Investment-style benchmarks such as value
investor, growth or quantitative identify
money management approaches in every giant investment sector
with one glaring exception: the $4 trillion foreign exchange
marketplace. Forget dozens of terms that money managers use to
compare performance in equity and fixed-income markets. In
currency markets the chief benchmark is zero. At the end of the
day, traders either make money or they dont.
The status quo needs to change, especially now, say authors
Richard Levich at NYU Stern and Momtchil Pojarliev at
Hathersage Capital. Investors mindful of risks and hefty costs
often a 2 percent management fee and 20 percent of
excess profits deserve to know which currency managers
really deliver their moneys worth. A landscape with
scarce returns adds urgency.
If currency managers are charging a substantial
management fee, Levich says, can you replicate
their strategy with simple currency trades in most
money-management tool kits? The new paper fine-tunes
their evidence that three basic ways to manage currency
portfolios dominate most outcomes in currency markets, and any
skilled money manager can replicate them.
Historically, currency trading has resisted style
comparisons. Experts have trouble just agreeing that currency
merits status as an asset class akin to stocks, bonds or real
estate. Investors who own stocks, or gold, or a treasury bond
can point to underlying assets. Whats the
underlying in currency? says Levich. For that matter,
where is the annual meeting? How do investors vote their
proxies? Where are the financial statements?
Such is the debate that a senior currency trader at FXDD
declined to tell Institutional Investor through the
firms public relations person whether in his view
currency constitutes an asset class.
Unlike more traditional asset classes, unseen and capricious
forces play havoc with currency markets. Investors get
the jitters for good reason, says Levich. Fundamental
values are elusive. Central banks intervene in ways that equity
markets would never tolerate. Trading systems for executing
currency transactions clear through a separate set of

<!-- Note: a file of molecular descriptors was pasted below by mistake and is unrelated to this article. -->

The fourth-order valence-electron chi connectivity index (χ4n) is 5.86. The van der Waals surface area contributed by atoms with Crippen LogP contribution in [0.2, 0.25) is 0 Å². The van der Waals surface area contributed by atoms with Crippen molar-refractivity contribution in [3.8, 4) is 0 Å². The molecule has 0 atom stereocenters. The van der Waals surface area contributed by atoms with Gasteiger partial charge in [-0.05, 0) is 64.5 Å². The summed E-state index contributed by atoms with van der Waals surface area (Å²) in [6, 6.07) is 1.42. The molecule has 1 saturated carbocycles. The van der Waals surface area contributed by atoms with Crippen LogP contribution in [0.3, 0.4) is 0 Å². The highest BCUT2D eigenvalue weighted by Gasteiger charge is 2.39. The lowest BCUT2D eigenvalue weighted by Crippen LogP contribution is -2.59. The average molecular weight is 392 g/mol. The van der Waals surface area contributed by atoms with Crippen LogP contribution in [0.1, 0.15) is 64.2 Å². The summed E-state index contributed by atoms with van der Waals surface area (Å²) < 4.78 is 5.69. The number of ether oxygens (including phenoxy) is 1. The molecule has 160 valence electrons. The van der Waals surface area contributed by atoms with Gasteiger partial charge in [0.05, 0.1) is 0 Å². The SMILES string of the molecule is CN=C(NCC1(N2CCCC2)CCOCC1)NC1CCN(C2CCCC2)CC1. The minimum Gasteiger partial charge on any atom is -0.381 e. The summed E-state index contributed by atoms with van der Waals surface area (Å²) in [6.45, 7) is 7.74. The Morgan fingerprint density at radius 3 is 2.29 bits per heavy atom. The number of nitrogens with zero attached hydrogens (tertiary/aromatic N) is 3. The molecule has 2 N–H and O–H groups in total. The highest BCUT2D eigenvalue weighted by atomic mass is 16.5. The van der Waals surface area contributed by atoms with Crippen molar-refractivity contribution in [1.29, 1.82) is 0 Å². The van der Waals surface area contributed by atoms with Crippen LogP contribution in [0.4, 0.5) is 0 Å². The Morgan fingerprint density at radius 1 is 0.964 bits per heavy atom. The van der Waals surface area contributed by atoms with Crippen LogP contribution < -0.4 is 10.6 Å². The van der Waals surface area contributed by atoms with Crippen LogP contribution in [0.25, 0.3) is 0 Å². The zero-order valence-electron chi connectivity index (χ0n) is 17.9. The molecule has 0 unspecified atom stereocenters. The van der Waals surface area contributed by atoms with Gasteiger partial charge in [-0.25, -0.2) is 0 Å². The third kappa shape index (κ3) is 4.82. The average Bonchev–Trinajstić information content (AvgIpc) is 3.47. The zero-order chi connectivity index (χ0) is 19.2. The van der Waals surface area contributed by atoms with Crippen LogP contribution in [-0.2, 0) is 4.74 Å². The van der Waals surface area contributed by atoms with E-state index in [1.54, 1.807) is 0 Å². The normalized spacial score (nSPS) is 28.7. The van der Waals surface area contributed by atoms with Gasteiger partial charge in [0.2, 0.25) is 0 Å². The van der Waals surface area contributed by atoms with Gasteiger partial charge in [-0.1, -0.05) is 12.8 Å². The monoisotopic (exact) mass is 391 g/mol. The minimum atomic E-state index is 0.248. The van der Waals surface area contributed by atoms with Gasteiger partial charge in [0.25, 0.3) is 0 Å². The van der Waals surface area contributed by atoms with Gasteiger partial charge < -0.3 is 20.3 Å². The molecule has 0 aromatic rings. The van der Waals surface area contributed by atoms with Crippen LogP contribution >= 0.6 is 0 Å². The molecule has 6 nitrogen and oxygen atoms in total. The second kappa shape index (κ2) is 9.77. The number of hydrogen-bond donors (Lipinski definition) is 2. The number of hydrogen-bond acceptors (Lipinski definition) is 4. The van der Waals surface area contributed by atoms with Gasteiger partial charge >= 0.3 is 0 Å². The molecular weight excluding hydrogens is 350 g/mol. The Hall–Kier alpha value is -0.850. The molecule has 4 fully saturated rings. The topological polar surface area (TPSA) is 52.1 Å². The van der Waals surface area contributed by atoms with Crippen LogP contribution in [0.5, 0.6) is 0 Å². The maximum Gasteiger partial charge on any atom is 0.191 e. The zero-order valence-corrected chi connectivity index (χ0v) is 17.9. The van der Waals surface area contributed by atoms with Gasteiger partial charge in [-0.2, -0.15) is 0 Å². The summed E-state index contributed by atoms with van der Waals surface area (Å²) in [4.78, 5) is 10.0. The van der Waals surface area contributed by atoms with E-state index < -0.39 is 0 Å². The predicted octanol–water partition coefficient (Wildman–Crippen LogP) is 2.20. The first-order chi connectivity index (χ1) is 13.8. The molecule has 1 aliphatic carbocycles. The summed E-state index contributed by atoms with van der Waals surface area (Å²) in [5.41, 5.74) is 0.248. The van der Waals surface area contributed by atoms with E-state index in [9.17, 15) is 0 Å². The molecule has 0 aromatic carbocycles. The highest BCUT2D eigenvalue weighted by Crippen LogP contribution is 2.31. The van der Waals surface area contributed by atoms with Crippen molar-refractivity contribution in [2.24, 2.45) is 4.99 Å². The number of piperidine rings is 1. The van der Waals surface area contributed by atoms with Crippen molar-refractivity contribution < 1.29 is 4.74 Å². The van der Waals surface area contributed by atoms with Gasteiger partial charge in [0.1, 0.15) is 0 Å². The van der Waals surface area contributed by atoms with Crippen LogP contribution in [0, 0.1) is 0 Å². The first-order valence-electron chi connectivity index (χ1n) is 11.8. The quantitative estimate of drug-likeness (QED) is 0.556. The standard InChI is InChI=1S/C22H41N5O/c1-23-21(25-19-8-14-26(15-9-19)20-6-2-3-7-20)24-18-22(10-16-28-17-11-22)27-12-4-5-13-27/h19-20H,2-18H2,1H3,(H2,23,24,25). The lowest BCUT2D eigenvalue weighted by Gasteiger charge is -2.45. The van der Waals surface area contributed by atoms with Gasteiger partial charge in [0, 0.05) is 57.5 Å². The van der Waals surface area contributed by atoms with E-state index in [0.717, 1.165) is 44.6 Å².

institutions, currency traders operate with unique rules and
informed monitors are sorely lacking even if they knew exactly
what to look for.
Levich and Pojarliev separate currency traders into
beta grazers who settle for returns commensurate
with going risk premiums and alpha hunters who
capitalize on market inefficiencies and behavioral bias. (Wall
Street analyst Marty Liebowitz coined both terms.) Hence the
provocative title of their new research paper: Hunting
for Alpha Hunters in the Currency Jungle.
The authors report that three currency trading styles
account for a whopping two thirds of the outcome: carry, trend
and value. Carry strategies bet that any depreciation by higher
yielding versus lower yielding currencies wont outweigh
interest differentials. As its label implies, trend strategies
bet that currencies that have appreciated most will continue in
the same direction. Currency traders who employ value
strategies figure out which currencies are overvalued and sell
them (or borrow in them) to buy undervalued currencies.
Consider two actual but undisclosed managers who produced
3.7 percent and 3.2 percent in annualized excess returns.
Despite a bottom line separated only by 50 basis points, carry,
trend and value lenses revealed striking differences. The three
basic strategies produced nearly all of the returns that
manager number one posted. That makes him a beta grazer who
brings little to the table.
For manager number two the story is quite different.
His trading strategy was not related to any of those
three conventional sources, say Levich. Essentially
all of manager twos returns are coming for reasons other
than conventional strategies. Hes doing something we
cant explain by looking at three factors.
Translation: Manager two is an alpha hunter worth a premium
Does it really matter how two managers get to similar
results? Indeed it does, Levich argues. Would you as an
institutional manager rather have 3 percent profit from a guy
uncorrelated with what is going on than 3 percent profit from a
guy that is correlated? The guy with uncorrelated risk will
reduce overall error with a better chance of offering returns
when everybody else isnt.
Hazy definitions makes differences hard to discern.
When a beta grazer disguises himself as an alpha hunter,
he reaps the economic benefit of charging hunting
fees for grazing, the co-authors report.
Levich and Pojarliev did not fire the first salvo in an
ongoing debate. Writing last fall in the Journal of Portfolio
Management, BlackRock directors Michael Melvin and Duncan Shand
expressed skeptical views about style differentiation in
currency markets. It is fine if people want to use them
but the need to be clear about the shortcomings of any
particular measure, Melvin told Institutional Investor.
These words sound somewhat more conciliatory than more fiery
language in JPM last fall, where he and Shand declared that
the simple use of style factors in currency investing is
fraught with dangers and is of limited use as a benhmark for
Levich, who directed this reporter to Melvin for a
countervailing view, believes history is on his side. Style
analysis has been a standard practice for hedge fund selection
for a long time, he says. Its time that currency trading
benchmarks caught up. Sifting beta grazers from alpha hunters
using three basic strategies takes a purposeful step in that